https://foresightprojects.blog.gov.uk/2018/01/30/making-sense-of-the-future/

Making sense of the future

Alister Wilson consults in futures and strategic planning with clients in government, the wider public sector and the private sector. He collaborated with the Government Office for Science to produce The Futures Toolkit.

There is a lot happening in the world at the moment. Artificial Intelligence and robotics are poised to transform the world of work and connectivity and communications are changing the nature of the economy and how we interact. The places we live are changing, with megacities becoming more, well, mega. The potential effects of these changes are also difficult to identify. With two thirds of the world’s adult population connected to the internet, the opportunities (and threats) of online communities and activities are hard to keep track of, let alone regulate. And don’t forget blockchain.

One thing seems certain - that disruption and change are pervasive. Even, perhaps, the new normal.

Uncertainty is normal, too

Disruption creates uncertainty for strategists and policy makers who want to understand the future development of their policy area. How do they know what’s important? What’s unimportant? What are the emerging trends shaping the future and how might they combine to disrupt markets? What might the new opportunities and threats be? How can policy anticipate what markets and actors will need in the future and how can it stimulate change? And, perhaps critically, what are the changes that lie outside the control of government, businesses and individuals that we need to prepare for?

The Futures Toolkit

These are some of the questions that the Government Office for Science’s Futures Toolkit sets out to help answer. The Toolkit is a resource that sets out a range of tools that can be used to explore and make sense of future uncertainty (see The tools map). There are 12 tools organised according to their primary purpose – gathering intelligence about the future, exploring the dynamics of change, describing what the future might be like and developing and testing policy and strategy. Each procedure is set out in detail, along with notes and guidance on design and facilitation. Annexes provide examples of the outputs that different tools generate.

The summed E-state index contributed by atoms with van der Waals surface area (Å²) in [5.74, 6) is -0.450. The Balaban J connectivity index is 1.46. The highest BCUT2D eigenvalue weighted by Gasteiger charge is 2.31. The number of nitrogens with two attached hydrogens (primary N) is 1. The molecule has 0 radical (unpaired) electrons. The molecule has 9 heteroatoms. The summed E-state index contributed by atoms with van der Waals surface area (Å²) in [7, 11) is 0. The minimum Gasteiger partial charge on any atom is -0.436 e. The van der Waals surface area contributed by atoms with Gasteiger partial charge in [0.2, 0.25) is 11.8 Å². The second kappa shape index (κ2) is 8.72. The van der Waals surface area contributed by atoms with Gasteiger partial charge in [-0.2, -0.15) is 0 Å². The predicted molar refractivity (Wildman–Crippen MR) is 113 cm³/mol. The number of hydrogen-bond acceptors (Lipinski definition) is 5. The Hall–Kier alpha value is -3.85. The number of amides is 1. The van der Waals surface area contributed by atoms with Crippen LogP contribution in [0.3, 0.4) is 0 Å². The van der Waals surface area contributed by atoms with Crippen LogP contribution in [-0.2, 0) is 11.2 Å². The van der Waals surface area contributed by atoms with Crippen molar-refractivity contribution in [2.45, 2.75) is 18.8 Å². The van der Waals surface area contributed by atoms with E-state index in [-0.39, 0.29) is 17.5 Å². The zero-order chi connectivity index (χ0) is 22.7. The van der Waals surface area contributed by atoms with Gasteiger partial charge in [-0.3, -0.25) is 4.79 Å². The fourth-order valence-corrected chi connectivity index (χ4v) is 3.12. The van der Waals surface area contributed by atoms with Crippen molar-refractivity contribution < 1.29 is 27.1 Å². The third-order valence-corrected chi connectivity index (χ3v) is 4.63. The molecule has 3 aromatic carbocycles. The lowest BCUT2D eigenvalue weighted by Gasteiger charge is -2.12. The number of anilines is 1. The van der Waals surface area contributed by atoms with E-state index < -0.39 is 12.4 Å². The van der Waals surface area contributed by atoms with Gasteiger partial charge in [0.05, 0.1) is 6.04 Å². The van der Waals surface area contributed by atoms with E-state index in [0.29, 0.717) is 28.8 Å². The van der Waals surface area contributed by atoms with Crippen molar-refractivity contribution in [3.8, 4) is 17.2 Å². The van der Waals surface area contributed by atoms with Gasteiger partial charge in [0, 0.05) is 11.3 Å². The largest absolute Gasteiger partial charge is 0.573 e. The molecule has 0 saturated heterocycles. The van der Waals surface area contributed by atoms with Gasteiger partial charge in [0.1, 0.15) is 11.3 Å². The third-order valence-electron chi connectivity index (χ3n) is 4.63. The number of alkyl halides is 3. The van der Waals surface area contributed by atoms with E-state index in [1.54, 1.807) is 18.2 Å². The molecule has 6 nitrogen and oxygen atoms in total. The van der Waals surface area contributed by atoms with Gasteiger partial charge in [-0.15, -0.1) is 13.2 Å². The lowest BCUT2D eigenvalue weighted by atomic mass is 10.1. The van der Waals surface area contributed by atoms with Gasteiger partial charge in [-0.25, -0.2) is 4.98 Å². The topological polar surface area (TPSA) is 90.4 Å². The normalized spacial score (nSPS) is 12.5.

The tools are adaptable and can be customised to meet the needs of most futures projects. The Toolkit sets out a number of pathways - different ways the tools can be combined to meet specific business needs – that are designed to help users get started. Users can also create custom pathways to meet their specific needs. This flexibility is an important aspect of the Toolkit’s design.

It’s practical, too. Those new to the field will an introduction to tools that are in common and frequent use in the futures community and experienced futures practitioners will find much that is familiar (along with plenty of new insights, of course!). There are case studies from across government and its agencies, sample horizon scans and futures interviews, illustrative scenarios and visions and thoughts on how to introduce metrics into futures work without creating hostages to fortune.

Connecting futures to policy

Ultimately, of course, the connection between futures and policy cannot be taken for granted. The toolkit is designed to help those involved in the project, whether they are futures practitioners, project owners or key stakeholders, recognise and work together to address this in the project design process. Thinking about the future using the tools in the Toolkit helps create a bridge between understanding current events and formulating policy (see Futures in the policy cycle). Here, like many strategy processes, the solution is based on understanding stakeholder need and managing relationships and expectations to create the optimal outcome. Getting this right means that the ideas and insights emerging from futures work can feed directly into policy development.

3, 2, 1, Go

And it really isn’t difficult. One of my favourite quotes about futures is something that Peter Schwartz - former head of scenario planning at Shell, co-founder of the Global Business Network, author of The Art of the Long View and now Senior VP Strategic Planning at Salesforce – once said:

 

‘Scenario planning isn’t rocket science. Believe me. I used to be a rocket scientist.’